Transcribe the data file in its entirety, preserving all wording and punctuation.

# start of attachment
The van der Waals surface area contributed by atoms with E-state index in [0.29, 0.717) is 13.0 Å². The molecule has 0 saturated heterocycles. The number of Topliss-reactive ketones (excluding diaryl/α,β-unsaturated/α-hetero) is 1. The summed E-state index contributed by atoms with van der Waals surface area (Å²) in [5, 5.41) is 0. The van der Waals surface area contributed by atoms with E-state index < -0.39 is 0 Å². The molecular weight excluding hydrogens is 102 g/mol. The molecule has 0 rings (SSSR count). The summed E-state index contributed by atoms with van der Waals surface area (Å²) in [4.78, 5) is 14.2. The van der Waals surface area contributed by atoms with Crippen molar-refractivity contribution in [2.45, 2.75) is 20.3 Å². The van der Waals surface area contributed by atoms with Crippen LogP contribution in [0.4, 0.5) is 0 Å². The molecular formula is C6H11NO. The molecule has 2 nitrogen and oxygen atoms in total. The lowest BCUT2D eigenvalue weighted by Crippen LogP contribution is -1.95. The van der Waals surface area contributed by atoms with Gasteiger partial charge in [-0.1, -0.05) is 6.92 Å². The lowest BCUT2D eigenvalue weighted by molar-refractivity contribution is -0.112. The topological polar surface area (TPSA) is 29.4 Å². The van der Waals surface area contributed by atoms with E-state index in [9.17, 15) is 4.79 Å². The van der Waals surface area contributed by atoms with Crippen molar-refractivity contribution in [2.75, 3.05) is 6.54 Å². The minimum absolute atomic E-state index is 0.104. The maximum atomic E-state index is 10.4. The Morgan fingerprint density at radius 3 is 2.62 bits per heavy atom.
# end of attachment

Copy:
The van der Waals surface area contributed by atoms with E-state index in [0.29, 0.717) is 13.0 Å². The molecule has 0 saturated heterocycles. The number of Topliss-reactive ketones (excluding diaryl/α,β-unsaturated/α-hetero) is 1. The summed E-state index contributed by atoms with van der Waals surface area (Å²) in [5, 5.41) is 0. The van der Waals surface area contributed by atoms with E-state index < -0.39 is 0 Å². The molecular weight excluding hydrogens is 102 g/mol. The molecule has 0 rings (SSSR count). The summed E-state index contributed by atoms with van der Waals surface area (Å²) in [4.78, 5) is 14.2. The van der Waals surface area contributed by atoms with Crippen molar-refractivity contribution in [2.45, 2.75) is 20.3 Å². The van der Waals surface area contributed by atoms with Crippen LogP contribution in [0.4, 0.5) is 0 Å². The molecular formula is C6H11NO. The molecule has 2 nitrogen and oxygen atoms in total. The lowest BCUT2D eigenvalue weighted by Crippen LogP contribution is -1.95. The van der Waals surface area contributed by atoms with Gasteiger partial charge in [-0.1, -0.05) is 6.92 Å². The lowest BCUT2D eigenvalue weighted by molar-refractivity contribution is -0.112. The topological polar surface area (TPSA) is 29.4 Å². The van der Waals surface area contributed by atoms with E-state index in [9.17, 15) is 4.79 Å². The van der Waals surface area contributed by atoms with Crippen molar-refractivity contribution in [2.75, 3.05) is 6.54 Å². The minimum absolute atomic E-state index is 0.104. The maximum atomic E-state index is 10.4. The Morgan fingerprint density at radius 3 is 2.62 bits per heavy atom.